Teaching children how to budget at a young age will be helpful for them later in life. When your child gets money as an allowance or as a gift, you can help get them started with simple budgeting concepts.
Start with Goals, Wants, and Needs
Talk with your child about money and how to use it wisely. Encourage them to set goals for their money. What are their wants and needs? They may have short-term goals in mind where they’d like to use their money for a purchase right away. Or, they may have long-term goals that will require them to save money over time. It’s helpful for children to be reminded of the importance of saving and why they should not get into the habit of spending their money too quickly.
Save, Share and Spend Method
The “Save, share, and spend” method was created to teach children to set aside money toward each of these three purposes.
When your child starts to earn money, the most important thing to do is set aside a portion for savings. The recommendation is to save at least 10% of earnings. This percentage can be increased for children simply because they have fewer expenses. Savings can be accumulated in many different ways. Some use a jar, piggybank, or even a joint savings account with a parent or guardian that’ll earn interest (GOLD has Youth Accounts to help your kids develop a healthy relationship with money). The savings account should be kept for emergencies (new bike tire) as well as longer-term goals (first car).
Teaching children about charity at a young age is also useful. Allow them to research and contribute to a charity of their choice. Like saving, sharing is typically also around 10% of their earnings. Discuss options with your child to determine which cause they may enjoy donating to. Also consider having them volunteer with that organization to understand what or who exactly they are helping. For example, it can be very rewarding for children to use money to purchase toys for a local outreach center. Then, they can help pass out those items out to families in need around the holidays.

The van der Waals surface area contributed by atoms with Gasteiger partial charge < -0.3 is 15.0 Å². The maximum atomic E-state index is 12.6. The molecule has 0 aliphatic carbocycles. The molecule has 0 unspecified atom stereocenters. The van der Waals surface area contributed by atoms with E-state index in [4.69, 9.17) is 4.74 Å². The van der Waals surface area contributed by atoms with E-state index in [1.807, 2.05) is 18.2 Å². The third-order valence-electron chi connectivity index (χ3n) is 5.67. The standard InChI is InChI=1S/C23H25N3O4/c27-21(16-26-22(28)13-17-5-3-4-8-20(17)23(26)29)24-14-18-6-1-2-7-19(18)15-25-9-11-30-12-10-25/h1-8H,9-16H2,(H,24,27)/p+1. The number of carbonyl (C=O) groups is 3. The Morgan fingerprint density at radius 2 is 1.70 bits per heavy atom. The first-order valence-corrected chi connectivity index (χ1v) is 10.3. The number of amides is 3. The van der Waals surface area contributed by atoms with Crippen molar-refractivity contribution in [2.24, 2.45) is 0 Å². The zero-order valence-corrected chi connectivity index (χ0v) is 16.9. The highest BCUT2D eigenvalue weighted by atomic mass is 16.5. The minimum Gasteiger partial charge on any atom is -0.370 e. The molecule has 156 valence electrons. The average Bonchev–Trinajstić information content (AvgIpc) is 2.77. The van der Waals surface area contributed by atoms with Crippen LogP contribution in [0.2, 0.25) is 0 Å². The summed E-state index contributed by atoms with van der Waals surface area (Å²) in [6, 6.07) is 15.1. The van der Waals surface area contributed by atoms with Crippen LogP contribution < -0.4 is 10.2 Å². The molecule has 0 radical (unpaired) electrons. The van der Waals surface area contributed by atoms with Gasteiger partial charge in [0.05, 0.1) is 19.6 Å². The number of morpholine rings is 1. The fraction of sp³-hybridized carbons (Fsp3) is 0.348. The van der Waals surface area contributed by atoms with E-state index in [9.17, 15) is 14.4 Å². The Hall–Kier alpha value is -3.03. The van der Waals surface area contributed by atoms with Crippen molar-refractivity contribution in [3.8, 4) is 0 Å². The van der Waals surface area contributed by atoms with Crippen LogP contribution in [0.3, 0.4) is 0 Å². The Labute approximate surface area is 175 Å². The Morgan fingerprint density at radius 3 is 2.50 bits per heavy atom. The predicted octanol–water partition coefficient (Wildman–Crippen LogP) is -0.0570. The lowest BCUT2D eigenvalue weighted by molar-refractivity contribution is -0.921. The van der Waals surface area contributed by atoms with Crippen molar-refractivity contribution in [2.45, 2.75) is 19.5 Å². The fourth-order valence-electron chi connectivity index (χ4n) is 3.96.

The remainder of their earnings can go toward spending. The spending category is available so your child can make purchases that they choose, but be sure to remind them that additional savings will help them reach their long-term goals faster.
Start Small and Set an Example
Another helpful tip for your children is allowing them to see how you budget. You can start little by little. Perhaps you can let them assist you in planning out your weekly grocery shopping needs. Start by planning a list from sale flyers and coupons, and then stick to that list at the store. This can turn into a saving game for them. Remember, children will learn from your example. Telling them about budgeting is important, but it’s much more impactful when they see you following a budget yourself.
Encourage Smart Saving, Sharing, and Spending Habits
At GOLD, we’ve got Youth Accounts that are designed to teach kids how to manage their money, save responsibly, and practice healthy financial habits that last a lifetime.
Need help talking through your options? Give us a call and we’ll help determine which is the best account for you and your kids: 484-223-4200.